The old man gets up and says: "I will go ahead, but run, run, be quick!" And he goes away, very quickly, because of the desperation piercing his heart.

"But, Lord, do You think that You will change him? Oh! what a wasted miracle! Let that little snake die! Also the old man will die broken-hearted... and there will be one less on Your way... God has seen to it..."

"Simon! To tell you the truth, you are now the snake." Jesus severely repels Peter, who lowers his head, and He goes on.

Near the largest square in Capernaum there is a beautiful house before which the crowds are making a dreadful noise... Jesus turns His steps towards it and is about to arrive when the old man comes out from the wide open door, followed by a ruffled woman, who is holding in her arms a little agonizing child. The poison has already paralyzed his organs and death is near. The little wounded hand is hanging down with the mark of the bite at the root of his thumb. Eli does nothing but shout: "Jesus! Jesus!"

And Jesus, squeezed and overwhelmed by the crowds who hamper His movements, takes the little hand to His mouth, sucks the wound, then breathes on the waxen face and the glassy half closed eyes. He then straightens Himself up: "Here" He says, "the child will now wake up. Do not frighten him with your expressions which are so upset. He will already be afraid when he remembers the snake."

In fact the boy, whose face colours up, opens his mouth in a big yawn, rubs his eyes, opens them and is surprised at being among so many people. He then remembers, and is about to run away, with such a sudden leap, that he would have fallen had Jesus not been ready to receive him in His arms.

"Good, good! What are you afraid of? Look how beautiful the sun is! Over there is the lake, your house, and your mother and grandfather are here."

"And the snake?"

"It is no longer here. But I am."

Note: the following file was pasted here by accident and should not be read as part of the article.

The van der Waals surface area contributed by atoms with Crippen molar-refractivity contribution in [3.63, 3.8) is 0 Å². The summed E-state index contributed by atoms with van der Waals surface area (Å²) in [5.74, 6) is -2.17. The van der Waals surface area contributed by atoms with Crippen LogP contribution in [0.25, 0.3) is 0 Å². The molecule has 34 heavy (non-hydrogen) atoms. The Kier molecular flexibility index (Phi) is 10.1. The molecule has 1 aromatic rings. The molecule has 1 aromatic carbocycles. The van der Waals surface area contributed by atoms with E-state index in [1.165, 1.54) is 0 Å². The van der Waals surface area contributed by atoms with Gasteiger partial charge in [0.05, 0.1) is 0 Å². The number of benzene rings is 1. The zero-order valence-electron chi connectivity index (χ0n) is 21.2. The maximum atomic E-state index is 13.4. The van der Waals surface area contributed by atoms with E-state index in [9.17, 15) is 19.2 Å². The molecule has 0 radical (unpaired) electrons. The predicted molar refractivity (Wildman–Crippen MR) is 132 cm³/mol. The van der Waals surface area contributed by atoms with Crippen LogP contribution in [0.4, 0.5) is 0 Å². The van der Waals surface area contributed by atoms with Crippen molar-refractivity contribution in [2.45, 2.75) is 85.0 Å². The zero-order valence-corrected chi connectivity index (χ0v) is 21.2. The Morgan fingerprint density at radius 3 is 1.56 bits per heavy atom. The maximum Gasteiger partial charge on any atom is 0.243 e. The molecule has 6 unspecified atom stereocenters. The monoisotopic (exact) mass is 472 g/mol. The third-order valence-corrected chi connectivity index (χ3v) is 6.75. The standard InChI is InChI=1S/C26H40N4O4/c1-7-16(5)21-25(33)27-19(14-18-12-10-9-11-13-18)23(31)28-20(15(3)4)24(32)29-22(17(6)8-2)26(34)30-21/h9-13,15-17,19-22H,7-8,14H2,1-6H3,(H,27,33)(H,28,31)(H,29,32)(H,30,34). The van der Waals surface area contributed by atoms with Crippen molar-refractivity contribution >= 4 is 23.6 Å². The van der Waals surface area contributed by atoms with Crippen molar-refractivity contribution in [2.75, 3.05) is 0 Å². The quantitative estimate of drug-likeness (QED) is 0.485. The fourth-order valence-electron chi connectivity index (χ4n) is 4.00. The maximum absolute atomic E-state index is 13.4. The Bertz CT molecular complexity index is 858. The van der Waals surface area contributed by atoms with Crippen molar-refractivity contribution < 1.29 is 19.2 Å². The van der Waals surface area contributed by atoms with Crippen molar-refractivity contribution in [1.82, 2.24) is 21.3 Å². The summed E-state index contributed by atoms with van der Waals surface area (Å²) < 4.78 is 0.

"You. Yes..." The child thinks... and then, in the innocent voice of truth, he says: "My grandfather used to tell me to say “cursed” to You. But I will not say it. I love You, I do."

"I? I said that? The little one is raving. Do not believe him, Master. I have always respected You." As fear passes away, the old nature comes to surface again.

"Words are and are not of value. I take them for what they are. Goodbye, little one, goodbye, woman, goodbye, Eli. Love one another and love Me, if you can.

" Jesus turns round and goes toward the house where He lives.

"Why, Master, did You not work a striking miracle? You should have ordered the poison to go out of the little one. You should have shown Yourself as being God. Instead You sucked the poison like any poor man." Judas of Kerioth is not very happy. He wanted something sensational.

Also others are of the same opinion. "You should have crushed that enemy of Yours, with Your power. You heard him, eh! He became poisonous again at once..."

"His poison is of no importance. But you must consider that if I had done what you wanted Me to do, he would have said that I was helped by Beelzebub. His ruined soul can still acknowledge My power as a doctor. But no more. A miracle leads to faith only those who are already on that way. But in those without humility – faith always proves that there is humility in a soul – it leads to blasphemy. It is better therefore to avoid that danger by having recourse to forms of human appearance. The incurable misery is the misery of the incredulous. No means will eliminate it because no miracle induces them to believe or to be good. It does not matter. I fulfill My task. They follow their ill fate."

"Why did You do it, then?"

"Because I am Goodness and because no one may say that I was vindictive with My enemies and provocative with provokers. I am heaping coal on their heads. And they are handing it to Me that I may heap it. Be good, Judas of Simon. Endeavour not to behave as they do! And that is all. Let us go to My Mother. She will be happy to hear that I cured a child."

  • Valtorta Daily Meditation

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    Without His Blood, without His Immolation fulfilled through the Holy Spirit _ that is, through Love _ neither on Earth nor in Heaven would you have been able to serve the living God.
    Book of Azaria, April 7th, 1946